Earlier today, I was talking to a colleague about some taxation reporting scenarios. Yes: this is the kind of thrilling stuff we talk about every day (and, for that matter, so could you)!
“What should I do when the customer cancels some line items but not others on a committed document?” He asked.
“Well, you should record an adjustment to net out the removed lines.”
“How about if they don’t want to cancel them, the vendor just changes the line amounts after the invoice is committed?”
“Yeesh! But that should probably just be two adjustment documents; a credit and a re-bill of the updated line items. They might think about not committing their documents so late if they’re doing that.”
“What if they need to change the line amounts after the fact, and then the customer returns some of the items?”
“Yeah, I think you should record a pair of adjustment documents for that, too: one for the line amount adjustments, and one credit memo for the product return.”
Notice a trend? Why so much love for adjustment documents? Won’t it just clutter up my document records and audit information?
No! It really is the best way to tackle these kinds of scenarios! Consider the following:
- If your original transaction is closed, it could be in a closed period.
- If it could be in a closed period, it could be in a filed period.
- If the period was filed by Avalara, your document is locked and cannot be edited in any way (including voiding).
Ok, so we can’t do anything with the original document. That means the only way to get that money off the reports is to net it out with a negative entry. What does this let me do? Whatever you need to! As far as we’re concerned, this is a whole new transaction, so you can reverse it any way you like, including:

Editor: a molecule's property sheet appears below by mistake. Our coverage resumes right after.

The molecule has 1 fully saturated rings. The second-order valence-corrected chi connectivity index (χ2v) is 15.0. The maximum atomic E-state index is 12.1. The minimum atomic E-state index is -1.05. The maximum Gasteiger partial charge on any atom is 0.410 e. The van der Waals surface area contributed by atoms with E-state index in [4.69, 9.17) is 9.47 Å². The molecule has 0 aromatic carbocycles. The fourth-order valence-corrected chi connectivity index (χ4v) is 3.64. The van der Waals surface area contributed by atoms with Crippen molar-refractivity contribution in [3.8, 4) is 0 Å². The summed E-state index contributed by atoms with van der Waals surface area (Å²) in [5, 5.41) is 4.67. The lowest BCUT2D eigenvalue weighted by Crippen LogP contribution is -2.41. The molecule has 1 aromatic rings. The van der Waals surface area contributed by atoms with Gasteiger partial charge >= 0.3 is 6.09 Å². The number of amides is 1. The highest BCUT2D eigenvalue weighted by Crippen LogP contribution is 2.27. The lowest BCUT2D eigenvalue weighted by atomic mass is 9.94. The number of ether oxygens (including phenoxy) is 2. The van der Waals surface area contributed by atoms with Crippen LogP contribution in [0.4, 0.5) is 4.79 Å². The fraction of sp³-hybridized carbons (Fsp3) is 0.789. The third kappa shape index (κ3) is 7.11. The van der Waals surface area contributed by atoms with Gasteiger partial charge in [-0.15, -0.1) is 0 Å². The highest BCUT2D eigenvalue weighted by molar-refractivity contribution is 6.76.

- Reversing the tax only on a transaction (if a customer claimed an exemption after being invoiced)
- Reversing sale amounts inclusive of tax
- Reversing sale amounts exclusive of tax
- Reversing amounts with dynamically determined tax
- Reversing amounts with manually specified tax amounts.
And then you can enter in the new charge (if there is one) in the same way! Hey, if you’re feeling extra fancy, you can even tack it on as additional positive line items on your otherwise-negative adjustment! Just remember: when you need to CYA (correct your accounts), RYA (record your adjustments)! Catchy, right?
The 2021 sales tax changes report: midyear update
Your guide to navigating the complicated world of tax compliance and preparing for the future
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